Abstract

Bacteriological quality and beach bitter at five coastal marine environments of Costa Rica. Anthropogenic waste and water bacteriological quality were surveyed twice a year in 2000 and in 2002 at five coastal marine environments in Costa Rica, one in the Caribbean (Moín Bay) and four in the Pacific (Culebra Bay, Gulf of Nicoya, Puntarenas Estuary, Golfito Bay). The most probable number (MPN)/100 mL of coliform bacteria was calculated after incubation series of five test tubes. We collected a total of 14 coastal and two river water samples in the Caribbean, and 32 coastal, nine estuarine and one tap water samples in the Pacific, plus 25 samples investigated for Escherichia coli in 2002. We used the means of <200 MPN/100 mL for total coliforms and <100 MPN/100 mL for faecal coliforms, as bacteriological criteria for safe swimming. All following data are geometric means. Golfito Bay was the most contaminated zone, with total coliforms of 51 353 MPN/100 mL in May, 6 243 MPN/100 mL in November 2000; and 5 485 MPN/100 mL in February and 14 102 MPN/100 mL in November 2002. For faecal coliforms, values were 51 353 MPN/100 mL and 1 015 MPN/100 mL in May and November 2000, respectively. In 2002 the values were 923 MPN/100 mL and 7 127 MPN/100 mL in February and November, respectively. The least polluted region was Culebra Bay, with total coliforms of >2 MPN/100 mL in June 2000 and 17 MPN/100 mL in May 2002, and faecal coliforms <2 MPN/100 mL in June 2000 and 4 MPN/100 mL in May 2002. Plastic materials were the most abundant item stranded in all beaches, which in more than 80% of the occasions were between “moderately dirty” to “very dirty”. Rev. Biol. Trop. 54 (Suppl. 1): 35-48. Epub 2006 Sept. 30.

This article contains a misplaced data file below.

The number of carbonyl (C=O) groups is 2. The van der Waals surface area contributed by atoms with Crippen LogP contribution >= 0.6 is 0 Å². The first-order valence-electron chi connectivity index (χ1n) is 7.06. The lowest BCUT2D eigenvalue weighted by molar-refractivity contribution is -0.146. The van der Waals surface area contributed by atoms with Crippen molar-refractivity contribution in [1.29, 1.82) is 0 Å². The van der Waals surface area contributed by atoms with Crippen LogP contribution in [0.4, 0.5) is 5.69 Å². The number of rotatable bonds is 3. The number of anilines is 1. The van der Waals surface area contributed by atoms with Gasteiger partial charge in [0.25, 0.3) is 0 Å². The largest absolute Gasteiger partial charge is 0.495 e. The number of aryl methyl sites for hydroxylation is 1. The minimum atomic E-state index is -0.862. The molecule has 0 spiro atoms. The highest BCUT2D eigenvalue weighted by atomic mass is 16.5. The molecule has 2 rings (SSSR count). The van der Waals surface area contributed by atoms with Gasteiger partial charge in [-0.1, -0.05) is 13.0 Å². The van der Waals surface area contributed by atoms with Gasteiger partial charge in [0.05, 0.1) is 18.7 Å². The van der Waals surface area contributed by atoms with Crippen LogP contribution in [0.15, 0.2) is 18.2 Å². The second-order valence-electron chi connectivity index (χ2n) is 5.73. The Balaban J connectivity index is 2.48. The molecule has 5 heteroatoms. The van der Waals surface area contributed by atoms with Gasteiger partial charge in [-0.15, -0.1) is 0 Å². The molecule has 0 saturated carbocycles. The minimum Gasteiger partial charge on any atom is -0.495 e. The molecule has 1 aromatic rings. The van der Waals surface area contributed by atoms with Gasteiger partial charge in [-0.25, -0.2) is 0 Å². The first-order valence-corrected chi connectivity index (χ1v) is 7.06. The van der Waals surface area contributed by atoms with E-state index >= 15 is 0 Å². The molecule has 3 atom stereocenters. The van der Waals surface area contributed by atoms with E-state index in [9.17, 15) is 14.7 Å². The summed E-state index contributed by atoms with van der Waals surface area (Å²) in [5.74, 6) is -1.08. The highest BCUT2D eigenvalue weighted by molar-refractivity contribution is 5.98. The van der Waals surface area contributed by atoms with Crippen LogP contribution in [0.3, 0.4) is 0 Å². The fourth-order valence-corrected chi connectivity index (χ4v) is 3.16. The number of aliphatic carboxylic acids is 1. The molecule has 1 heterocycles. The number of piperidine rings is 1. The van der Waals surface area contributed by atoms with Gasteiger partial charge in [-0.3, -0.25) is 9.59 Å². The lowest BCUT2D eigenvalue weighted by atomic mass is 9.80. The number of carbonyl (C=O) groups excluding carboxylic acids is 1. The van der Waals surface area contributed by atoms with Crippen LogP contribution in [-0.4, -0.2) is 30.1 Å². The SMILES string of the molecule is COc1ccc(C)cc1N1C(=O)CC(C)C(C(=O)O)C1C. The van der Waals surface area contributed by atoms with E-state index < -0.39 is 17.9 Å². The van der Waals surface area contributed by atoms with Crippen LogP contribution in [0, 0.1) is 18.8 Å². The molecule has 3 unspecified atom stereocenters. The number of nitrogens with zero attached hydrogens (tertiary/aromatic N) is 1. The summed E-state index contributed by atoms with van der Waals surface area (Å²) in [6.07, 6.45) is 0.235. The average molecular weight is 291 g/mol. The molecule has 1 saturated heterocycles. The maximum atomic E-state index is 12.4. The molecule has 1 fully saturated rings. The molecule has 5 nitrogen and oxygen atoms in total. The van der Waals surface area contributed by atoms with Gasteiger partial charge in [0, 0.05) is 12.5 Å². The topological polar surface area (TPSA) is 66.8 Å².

Keywords: coliform bacteria, E. coli, marine debris, marine pollution, Costa Rica, Gulf of Nicoya, Caribbean